Num pang pâté is Cambodia's answer to the Lao khao jee pate and Vietnamese banh mi, all three countries were part of the former French Indochina. 

It's greasy melted butter, crisp pickled vegetables, meaty pâté, strips of luncheon meat, pulled stewed lean pork, chili paste, spicy sauce, savoury fish sauce, shredded carrot, cucumber, spring onion, cilantro, etc., slotted inside a crusty baguette. Of course, there are lots of variations on the fillings like green papaya, sardines, stewed pork belly, roast pork, etc.


This post is a work in progress. I am adding more Cambodian dishes to this list.

Written by Tony Boey on 9 July 2022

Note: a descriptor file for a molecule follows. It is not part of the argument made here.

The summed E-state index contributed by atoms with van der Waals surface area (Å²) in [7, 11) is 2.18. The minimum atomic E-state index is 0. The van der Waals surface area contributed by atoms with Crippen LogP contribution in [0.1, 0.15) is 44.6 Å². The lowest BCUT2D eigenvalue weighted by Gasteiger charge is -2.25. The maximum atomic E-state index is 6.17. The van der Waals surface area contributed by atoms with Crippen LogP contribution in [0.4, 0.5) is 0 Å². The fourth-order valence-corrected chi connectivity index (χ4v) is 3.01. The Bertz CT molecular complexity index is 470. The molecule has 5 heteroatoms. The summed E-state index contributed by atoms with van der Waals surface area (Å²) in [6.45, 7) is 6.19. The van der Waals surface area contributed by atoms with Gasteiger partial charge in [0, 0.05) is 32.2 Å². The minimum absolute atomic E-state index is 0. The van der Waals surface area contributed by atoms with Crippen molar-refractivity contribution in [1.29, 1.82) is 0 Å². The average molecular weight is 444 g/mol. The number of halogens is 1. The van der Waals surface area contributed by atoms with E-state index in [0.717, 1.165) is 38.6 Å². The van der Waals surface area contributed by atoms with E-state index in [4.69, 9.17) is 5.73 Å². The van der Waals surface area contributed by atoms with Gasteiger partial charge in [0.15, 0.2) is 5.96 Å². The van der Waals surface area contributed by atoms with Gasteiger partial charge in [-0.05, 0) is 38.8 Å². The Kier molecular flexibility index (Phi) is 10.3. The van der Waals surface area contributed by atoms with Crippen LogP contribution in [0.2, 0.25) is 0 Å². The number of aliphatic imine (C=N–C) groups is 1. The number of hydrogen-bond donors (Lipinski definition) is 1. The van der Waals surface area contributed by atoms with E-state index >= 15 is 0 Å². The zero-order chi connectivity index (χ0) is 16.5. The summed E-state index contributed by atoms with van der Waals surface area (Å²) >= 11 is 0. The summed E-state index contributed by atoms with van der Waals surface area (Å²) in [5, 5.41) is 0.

Image of prahok courtesy of Wikipedia. Image of fish amok courtesy of Wikipedia. Image of pamelo salad courtesy of Wikipedia. Image of Samlor Korko courtesy of Wikipedia. Image of num banh chok courtesy of Wikipedia. Image of num banh chok courtesy of Flickr. Image of Cambodian meal courtesy of Wikipedia. Map of Indochina courtesy of Wikipedia. Ethnic map of Cambodia courtesy of Wikipedia. Map of Southeast Asia courtesy of Flickr. Map of Southeast Asia 900AD courtesy of Wikipedia. Drainage map of Cambodia courtesy of Wikipedia. Image of Num Pang Pate courtesy of Flickr. Map of Chenla empire courtesy of Wikipedia. Map of French Indochina courtesy of Wikipedia. Map of Funan courtesy of Wikipedia.